01/13/2012 2:42PM

Turfway: Injured Castaneda faces long recovery road


Injured jockey Bonnie Castaneda was moved Thursday to the Cardinal Hill rehabilitation center in Lexington, Ky., where she faces a lengthy recovery process primarily from the brain injury she suffered in a Jan. 1 spill at Turfway Park in northern Kentucky.

Castaneda’s husband, trainer Marco Castaneda, said his wife has mobility in her extremities but that the gravest concern for her long-term well-being is the brain injury she suffered in the spill. She underwent what was deemed successful surgery Jan. 6 to repair and stabilize two vertebrae on her spinal column, but the lingering effects of the brain injury has greatly limited her ability to communicate, said Marco Castaneda.

“The doctors are saying that in their experience, it could be weeks or months before she starts to come around,” he said. “She has screws in her back. Her left side is almost normal, but her right side is still a little weak. The main thing though is she is like a 3-year-old right now. She does not recognize me or our children, and she has no memory of anything. It is going to be a long process and we don’t know exactly how long it is going to be.”

The Castanedas live with their 17-year-old son and 13-year-old daughter in Lexington, where Marco trains a small stable at the Thoroughbred Training Center.

Bonnie Castaneda, 50, was injured when her mount, Jolinda, clipped heels and fell in a $5,000 maiden-claiming event. She has ridden 230 winners since she began her riding career in 1995.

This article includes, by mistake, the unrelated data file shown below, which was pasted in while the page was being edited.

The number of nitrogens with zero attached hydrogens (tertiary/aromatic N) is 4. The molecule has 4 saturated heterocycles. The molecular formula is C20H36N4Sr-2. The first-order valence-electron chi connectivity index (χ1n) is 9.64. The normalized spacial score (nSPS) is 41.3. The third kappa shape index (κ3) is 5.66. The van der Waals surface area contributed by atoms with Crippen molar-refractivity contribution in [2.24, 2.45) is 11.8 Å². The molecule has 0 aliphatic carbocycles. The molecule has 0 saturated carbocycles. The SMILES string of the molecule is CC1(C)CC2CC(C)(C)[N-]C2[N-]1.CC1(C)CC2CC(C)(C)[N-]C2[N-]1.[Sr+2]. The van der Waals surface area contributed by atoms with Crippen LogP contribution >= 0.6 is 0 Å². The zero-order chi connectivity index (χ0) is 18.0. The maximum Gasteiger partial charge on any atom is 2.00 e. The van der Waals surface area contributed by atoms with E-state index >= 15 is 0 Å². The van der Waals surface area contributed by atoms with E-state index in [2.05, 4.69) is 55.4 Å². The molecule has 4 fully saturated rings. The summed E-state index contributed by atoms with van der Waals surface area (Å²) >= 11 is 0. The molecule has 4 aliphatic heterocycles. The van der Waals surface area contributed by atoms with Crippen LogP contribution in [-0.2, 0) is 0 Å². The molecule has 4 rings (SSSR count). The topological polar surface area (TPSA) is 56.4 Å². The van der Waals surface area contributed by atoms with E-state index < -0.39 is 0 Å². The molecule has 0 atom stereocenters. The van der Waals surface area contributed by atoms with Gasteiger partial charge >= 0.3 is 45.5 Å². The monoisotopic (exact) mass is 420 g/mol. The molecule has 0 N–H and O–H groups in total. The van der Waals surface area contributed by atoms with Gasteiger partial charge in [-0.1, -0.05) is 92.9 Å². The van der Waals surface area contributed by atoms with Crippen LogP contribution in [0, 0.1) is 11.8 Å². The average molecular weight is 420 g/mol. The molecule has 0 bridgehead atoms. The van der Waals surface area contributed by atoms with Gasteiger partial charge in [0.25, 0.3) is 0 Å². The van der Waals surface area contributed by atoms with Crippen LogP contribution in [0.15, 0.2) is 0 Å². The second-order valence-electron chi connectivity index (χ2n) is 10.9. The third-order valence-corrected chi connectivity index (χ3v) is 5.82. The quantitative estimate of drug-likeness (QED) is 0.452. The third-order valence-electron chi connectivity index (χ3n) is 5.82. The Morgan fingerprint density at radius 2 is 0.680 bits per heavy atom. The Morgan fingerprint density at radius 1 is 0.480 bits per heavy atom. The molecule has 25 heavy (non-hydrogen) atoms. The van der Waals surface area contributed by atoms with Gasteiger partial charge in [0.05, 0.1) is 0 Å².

Marco Castaneda said friends from the racetrack are welcome to visit his wife at Cardinal Hill. “We want people to talk to her and see if they can get her to talk or recognize them,” he said. “We have had a lot of calls and support and we need that to continue.”

Veteran gets win in 100th start

Rare is the 13-year-old horse still in training. Rarer still is a 13-year-old horse winning a race at a track as widely recognized as Turfway, but that’s what occurred Thursday evening when El Bomba, ridden by Amanda Tamburello, nosed out Teetee’s Tapit to win the first race, a $5,000 claimer. Remarkably, the victory came in the 100th career start for the Maryland-bred gelding.

“The old guy likes to run,” said an elated Jeff Greenhill, who trains El Bomba for his wife, Sherri. “He’s as sound as can be. We’ve never gotten into any of his joints his whole life. Some horses just are born with better synovial fluids than others, I guess.”

El Bomba has what Greenhill described as a “parrot mouth,” a decided overbite that might well have helped him prevail in the photo Thursday and on at least one other occasion. “He’s not the prettiest thing you’ve ever seen,” said Greenhill. “It probably protrudes an inch and a half, and I swear I think it’s won a couple photos for him.”

Greenhill said El Bomba was the second horse he has trained to win its 100th career start, the first being T.K.’s Turn at River Downs in 2008. “But that’s a pretty useless handicapping angle, I’d imagine,” he laughed.

El Bomba, bred by Pat Duffy and Rodney Jenkins, was sired by Signal Tap. He made his first career start at Woodbine in August 2002, finishing seventh. He now has won 15 times and earned $210,695. He made his first start for the Greenhills in October 2006.

Greenhill said the night before El Bomba won, he accidentally dropped his iPhone in a water bucket and had to go get a replacement. “So now I’m calling my new phone ‘El Bomba,’ ” he laughed again.

Turfway officials said that, unlike in some other states, there is no age limitation in Kentucky regarding when a horse is barred from racing, although age could be an obvious factor when stewards use discretion in deciding to bar a horse from entry.